Spirils are a genus of bacteria in the Spirillaceae family. They were discovered in 1832 by the natural scientist Christian G. Ehrenberg.
The genus of the spirilla formerly comprised five species and was controversial because only the species Spirillum volutans and Spirillum winogradskyi could be proven to be related. The three species Spirillum minus, Spirillum pleomorphum and Spirillum pulli have been assigned to the genus from morphological observations. A direct relationship between species could not be proven by the DNA composition.
The inadequate and makeshift classification has therefore recently been expanded to include additional generic categories. The genus Spirillum now includes the 2 species Spirillum volutans and Spirillum pleomorphum.
The other species have been classified in other genera such as the Aquaspirillum. In addition, new types of spirilla such as Aquaspirillum serpens are discovered and older ones are renamed. In contrast to the members of the original genus of spirils, salt-loving spirils have now also been discovered, which are classified in the genus of Oceanospirillum.
The genera Azospirillum and Herbaspirillum were created for nitrogen-fixing spirils. The spirillum minus, which causes rat bite fever, could not yet be clearly assigned.
Since the new categorization was carried out only recently and a description of all species of the new spirilla genera would go beyond the scope, the following section refers to the germs originally classified under spirilla.
Spirilles are gram-negative bacteria. So there is only a thin layer of murein with an overlying lipid membrane as the cell envelope. The rigid helical shape is striking and eponymous. The spirils use polytrichebipolar flagella for locomotion, i.e. flagella at both ends of the spiral cell. Spirilles are relatively large with a diameter of 1.4–1.7 µm and a length of 14–60 µm.
The bacterium's respiratory metabolism has specialized in organic substrates. Utilization of carbohydrates is not possible. In contrast to most aerobic organisms, the spirillum has no catalysis. Catalase is an enzyme that is responsible for breaking down hydrogen peroxide. Spirilles are therefore very sensitive to hydrogen peroxide.
Due to the insufficient breakdown of hydrogen peroxide, the spirilles have microaerophilic properties and therefore prefer low-oxygen environments. An environment with around 20% of the oxygen contained in normal air offers good living conditions for the bacterium. Spirilla cannot survive in an environment without oxygen.
Spirillum is also sensitive to high sodium chloride concentrations. A concentration of 0.2 g / L NaCl can already have a killing effect. Due to their Nacl intolerance, spirils are particularly found in fresh water. Since the germ is also microaerophilic, it survives particularly well in fresh water with a low oxygen content.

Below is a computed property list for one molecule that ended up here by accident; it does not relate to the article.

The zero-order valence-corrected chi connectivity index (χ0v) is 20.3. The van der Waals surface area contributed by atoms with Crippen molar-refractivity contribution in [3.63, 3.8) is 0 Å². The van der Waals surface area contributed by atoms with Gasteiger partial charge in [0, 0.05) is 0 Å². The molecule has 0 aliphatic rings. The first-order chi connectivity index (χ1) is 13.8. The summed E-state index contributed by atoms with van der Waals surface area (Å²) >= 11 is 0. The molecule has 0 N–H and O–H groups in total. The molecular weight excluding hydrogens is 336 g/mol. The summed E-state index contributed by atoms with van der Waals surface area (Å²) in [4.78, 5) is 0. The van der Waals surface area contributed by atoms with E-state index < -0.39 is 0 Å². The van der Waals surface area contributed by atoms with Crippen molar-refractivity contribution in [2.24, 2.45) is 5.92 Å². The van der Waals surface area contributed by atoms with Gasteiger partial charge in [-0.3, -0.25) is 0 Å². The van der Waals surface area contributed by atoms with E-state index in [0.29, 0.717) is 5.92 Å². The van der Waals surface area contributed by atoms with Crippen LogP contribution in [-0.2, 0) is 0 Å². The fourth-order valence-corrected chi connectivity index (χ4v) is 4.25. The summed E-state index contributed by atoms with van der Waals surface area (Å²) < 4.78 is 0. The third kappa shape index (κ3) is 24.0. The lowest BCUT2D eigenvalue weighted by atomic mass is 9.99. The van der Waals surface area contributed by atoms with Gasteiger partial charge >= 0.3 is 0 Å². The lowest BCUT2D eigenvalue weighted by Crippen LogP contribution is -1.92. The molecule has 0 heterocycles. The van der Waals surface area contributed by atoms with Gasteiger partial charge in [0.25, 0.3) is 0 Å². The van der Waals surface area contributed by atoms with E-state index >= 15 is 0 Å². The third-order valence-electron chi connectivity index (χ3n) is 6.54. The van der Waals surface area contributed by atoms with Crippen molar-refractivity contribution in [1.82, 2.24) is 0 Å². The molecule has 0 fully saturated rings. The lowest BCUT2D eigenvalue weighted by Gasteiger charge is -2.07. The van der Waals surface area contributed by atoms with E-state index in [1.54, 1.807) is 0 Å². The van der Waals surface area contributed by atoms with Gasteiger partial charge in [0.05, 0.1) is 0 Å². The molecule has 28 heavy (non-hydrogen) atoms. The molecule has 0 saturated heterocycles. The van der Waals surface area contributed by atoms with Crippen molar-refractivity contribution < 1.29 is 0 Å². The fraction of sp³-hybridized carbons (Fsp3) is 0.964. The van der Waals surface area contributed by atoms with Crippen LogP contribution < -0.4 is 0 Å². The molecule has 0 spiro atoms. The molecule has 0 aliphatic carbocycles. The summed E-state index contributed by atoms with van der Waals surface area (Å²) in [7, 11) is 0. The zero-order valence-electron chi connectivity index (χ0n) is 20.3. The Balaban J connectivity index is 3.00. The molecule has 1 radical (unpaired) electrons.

However, different types of spirilla can also be found in other liquids. In fresh pig manure, for example, the species Spirillum volutans can be detected in a very high concentration.
Despite the microaerophilic predilection of the spirilla, it is also possible in the laboratory to cultivate them at normal oxygen concentrations. Special culture media are necessary for efficient cultivation, since the spirils cannot use carbohydrates as energy.
The species Spirillum minus can trigger rat bite fever in humans. Rat bite fever is an infectious disease that occurs predominantly in Japan. The way the disease is transmitted is known as zoonosis. This describes a transmission from animals to humans. The infection can be triggered by bites from rats and other rodents. Other vectors can be pets that eat rodents, such as dogs or cats.
Rat bite fever is very rarely transmitted worldwide and only plays a major role in Japan. There it is called "Sodoku". The incubation of the disease can take up to three weeks. Then skin changes start to appear on the wound. A red rash forms and the sick person suffers from attacks of fever that can last for several days and periodically subside every 4-5 days. The disease can last for weeks to months. Convalescence takes place in a similarly long period of time.
It is also possible for the sick person to recover without medical assistance. However, some Japanese experts warn of serious consequences and give a death rate of 5-10% for patients who try to cure rat bite fever without medical help.
Lymphangitis can occur as an accompanying symptom. Lymphangitis is a very rare inflammation of the lymphatic system. The most obvious symptom of lymphangitis is painful, red streaks that show up under the skin on the lymphatic system. The lymphatic tracts in the subcutaneous fat tissue (subcutis) are particularly affected.
In rat bite fever, the typical streaks start from the red rash on the infected wound. The lymph nodes near the focus of inflammation then enlarge and serve as a lymph drainage area. Colloquially, lymphangitis is also known as "blood poisoning". This designation is misleading, however, since lymphangitis does not take place in the blood and cannot be compared symptomatically with sepsis, i.e. actual blood poisoning. However, in very rare and severe cases of rat bite fever, lymphangitis can be the preliminary stage of true sepsis. To do this, however, the infection must be so pronounced that it can spread to the bloodstream.